Ten years after joining the EU, Romania is expecting confirmation next year over whether it will be allowed to join the Schengen area before taking presidency in 2019. According to the Romanian government, all the criteria have been met, and it claims the EU is holding back on making a decision based purely on political reasons.
The EU Council also confirmed in 2011 that Romania meets all the conditions required to join the Schengen area including border security, data protection and police cooperation. However the decision was postponed by the EU for both Romania and Bulgaria, who also joined the EU in 2007.
Romanian minister for European Affairs, Victor Negrescu noted that “Everyone tells us that we should discuss with another country [about the problems], and we don’t know with whom to discuss. We don’t know why we should not be there.” He added that “maybe a vote should happen”, and that “It would be an excellent occasion to put the issue on the table of the EU.”
Negrescu also suggested that Romania could join Schengen in a two-step process, which would first involve removing controls in airports, and then land and sea borders following afterwards. This has been met with some doubts across the rest of the EU, and it’s thought that internal developments within the country could cause further delays, including reforms of the judicial system and claims of corruption.
Commission vice-president Frans Timmermans warned that Romania had made progress but there was “still more work to be done”. He noted in a report that “The overall reform momentum in the course of 2017 has stalled,” and that “a risk of re-opening issues which the January 2017 report had considered as closed” and that “challenges to judicial independence are a serious source of concern.”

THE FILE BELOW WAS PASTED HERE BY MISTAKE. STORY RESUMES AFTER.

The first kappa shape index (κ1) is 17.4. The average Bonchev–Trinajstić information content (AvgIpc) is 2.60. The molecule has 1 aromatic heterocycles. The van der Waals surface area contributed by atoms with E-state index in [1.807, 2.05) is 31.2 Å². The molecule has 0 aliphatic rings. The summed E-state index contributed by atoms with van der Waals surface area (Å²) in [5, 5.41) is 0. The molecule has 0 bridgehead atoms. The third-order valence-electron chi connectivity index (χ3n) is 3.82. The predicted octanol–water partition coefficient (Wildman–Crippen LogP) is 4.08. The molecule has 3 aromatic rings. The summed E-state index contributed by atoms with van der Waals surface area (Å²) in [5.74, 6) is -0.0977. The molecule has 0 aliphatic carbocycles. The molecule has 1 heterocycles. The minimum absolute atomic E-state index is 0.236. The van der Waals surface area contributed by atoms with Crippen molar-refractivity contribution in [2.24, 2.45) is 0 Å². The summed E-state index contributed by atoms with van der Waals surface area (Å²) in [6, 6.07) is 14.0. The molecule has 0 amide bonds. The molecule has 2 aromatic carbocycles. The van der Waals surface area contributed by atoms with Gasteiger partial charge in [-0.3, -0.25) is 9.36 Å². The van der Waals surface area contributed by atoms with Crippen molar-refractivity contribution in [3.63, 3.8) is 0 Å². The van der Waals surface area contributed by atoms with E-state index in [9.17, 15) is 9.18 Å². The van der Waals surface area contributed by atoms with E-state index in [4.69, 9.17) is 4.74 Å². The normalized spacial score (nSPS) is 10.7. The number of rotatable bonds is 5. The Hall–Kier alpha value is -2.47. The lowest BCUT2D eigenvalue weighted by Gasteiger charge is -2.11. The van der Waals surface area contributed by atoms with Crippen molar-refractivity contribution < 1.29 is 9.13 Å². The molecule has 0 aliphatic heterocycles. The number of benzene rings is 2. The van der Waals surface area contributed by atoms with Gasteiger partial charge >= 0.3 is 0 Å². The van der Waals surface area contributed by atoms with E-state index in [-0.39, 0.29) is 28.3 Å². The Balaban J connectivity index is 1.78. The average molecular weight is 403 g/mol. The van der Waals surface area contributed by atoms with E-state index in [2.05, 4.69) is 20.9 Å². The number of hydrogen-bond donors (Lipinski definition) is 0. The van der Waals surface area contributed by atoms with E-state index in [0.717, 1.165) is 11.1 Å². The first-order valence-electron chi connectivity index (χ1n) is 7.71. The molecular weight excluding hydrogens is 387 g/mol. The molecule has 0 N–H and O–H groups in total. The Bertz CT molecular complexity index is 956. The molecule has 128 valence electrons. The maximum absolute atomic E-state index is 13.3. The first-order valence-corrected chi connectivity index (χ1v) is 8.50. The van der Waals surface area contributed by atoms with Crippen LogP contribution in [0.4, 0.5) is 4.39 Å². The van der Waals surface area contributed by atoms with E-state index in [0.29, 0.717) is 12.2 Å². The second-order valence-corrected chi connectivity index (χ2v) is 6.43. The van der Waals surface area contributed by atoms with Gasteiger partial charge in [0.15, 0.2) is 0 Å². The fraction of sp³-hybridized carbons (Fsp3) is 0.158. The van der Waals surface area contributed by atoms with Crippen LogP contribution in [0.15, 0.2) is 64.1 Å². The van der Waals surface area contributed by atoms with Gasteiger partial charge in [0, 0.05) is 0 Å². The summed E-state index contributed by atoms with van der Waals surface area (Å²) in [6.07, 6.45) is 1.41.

Jean-Claude Juncker, president of the Commission called for Romania and Bulgaria’s accession to the Schengen zone earlier in the year, but this seems to be unpopular with other member states, who feel it’s more important to strengthen the current border controls in response to the recent migration crisis.
An EU official noted that Romania joining Schengen is a “very sensitive issue for the EU.” This is mostly due to trade between Eastern and Western Europe, and countries in the west believing companies will relocate to the east to reduce their costs. He added that Romania has the fastest growing economy across Europe, and that there was “reluctance” from other member states to open up trade.
In response to this, Melescanu has insisted that Romania is using “the latest technology” for security and border management and that they are “open to discuss some amelioration in the development and the provisions in the Schengen area.” He also said that in the months leading up to its EU presidency, Romania will “continue dialogue with other member states to ensure a consensus.” Adding that “We are ready, we are prepared”
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